Dr. Julian Agyeman, professor of Urban and Environmental Policy and Planning at Tufts University, presented at the Feb. 8 Batalden Convocation. His discussion, “Just Sustainabilities in Policy, Planning and Practice,” drew on his written works, and he cited periodically the works of urban and environmental scholars, sharing that environmental issues are signals for wealth, spatial and health inequalities in cities.
Immediately, Agyeman asked the audience to part with conceptions of sustainability in terms of simply the environment.
“[Sustainability] incorporates equity and justice, and [these] are integrally related to environmental issues,” he said. “Wherever there is environmental degradation, there are almost always human rights issues involved. Countries that are trashing their lands are likely also trashing their people.”
Agyeman spoke about how high advertising revenues in a given country are a distinct marker for wealth disparities, and the discussion moved to spatial justice. “Class lines are not meant to be expressed geographically,” he said.
Agyeman then addressed how spatial justice appears in any American commutes. “What gives you rights to the street in America?” he asked, displaying a picture of a busy, automobile-filled avenue in Boston on the projector screen. The answer is surprisingly simple: the size of your car determines your rights to the road.
This is not the case globally though. Agyeman then displayed a street of similar size in Sweden. Rather than only lanes for cars, the street had a tram line, a bike path and a sidewalk for pedestrians. The car lane did not dominate. He pondered aloud, asking how growing up around these streets changes a child’s “wiring;” where one child may grow up knowing democracy in the street, another knows only organized chaos.
Like the streets in Sweden, “we need shared streets, equal streets,” said Agyeman and city planners in the U.S. have taken a cue from Scandinavian planners. They are now trying to “democratize” streets by deemphasizing car usage and building “Complete Streets” which better foster social interactions on the street. But, according to Agyeman, even democratizing the street does not do the job in American cities, tying back to points made earlier about wealth and spatial disparities.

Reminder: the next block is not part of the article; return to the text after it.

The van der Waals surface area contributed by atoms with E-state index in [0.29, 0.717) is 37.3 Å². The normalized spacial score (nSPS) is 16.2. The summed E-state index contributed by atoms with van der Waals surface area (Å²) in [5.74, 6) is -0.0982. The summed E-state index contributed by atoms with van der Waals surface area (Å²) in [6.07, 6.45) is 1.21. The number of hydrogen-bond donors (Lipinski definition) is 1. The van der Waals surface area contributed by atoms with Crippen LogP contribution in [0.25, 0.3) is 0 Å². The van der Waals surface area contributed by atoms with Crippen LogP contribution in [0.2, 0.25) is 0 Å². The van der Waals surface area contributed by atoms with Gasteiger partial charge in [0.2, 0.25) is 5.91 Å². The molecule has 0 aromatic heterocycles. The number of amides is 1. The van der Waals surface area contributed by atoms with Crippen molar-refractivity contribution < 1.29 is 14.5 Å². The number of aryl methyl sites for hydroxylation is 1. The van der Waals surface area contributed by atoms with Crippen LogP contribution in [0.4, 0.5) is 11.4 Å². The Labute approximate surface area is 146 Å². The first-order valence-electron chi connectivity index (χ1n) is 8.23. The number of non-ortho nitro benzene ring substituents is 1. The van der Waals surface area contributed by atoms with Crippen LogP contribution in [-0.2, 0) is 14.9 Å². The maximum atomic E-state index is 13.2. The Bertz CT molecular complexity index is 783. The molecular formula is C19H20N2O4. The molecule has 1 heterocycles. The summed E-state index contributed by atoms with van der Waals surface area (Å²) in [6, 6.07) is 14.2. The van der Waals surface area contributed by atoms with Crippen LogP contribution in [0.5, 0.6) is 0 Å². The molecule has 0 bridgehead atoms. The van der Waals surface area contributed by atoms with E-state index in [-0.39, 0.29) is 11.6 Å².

New, complete streets are more likely to spark gentrification. Gentrification, due to raised housing prices or rented storefronts, displaces community members who cannot pay those increased prices. In the end, gentrification systematically erases diversities specifically in income and race from the affected area, making the opportunities and amenities on complete streets accessible only to a few.
Agyeman also contended that “you can’t design a good, excellent street. That street happens.”
What Agyeman wants planners to do, rather than create more inequality in cities, is design public space that is accessible to all, always. “[To] create an urban commons beyond commercial or economic means,” he said, speaking of a public space that invites differences and diversities.
He spoke particularly about how contact theory is beneficial in these spaces. “The more contact you have with diversity,” Agyeman said, “the more accepting and welcoming you will be to difference.”
Using examples from cities around the world, including Copenhagen, Denmark and Medellin, Colombia, these vastly civic spaces are attainable in the United States. Armed with interdisciplinary social urbanism, asserts Dr. Agyeman, American cities can flourish.
This article first appeared in the Friday, February 23, 2018, Edition of The Echo.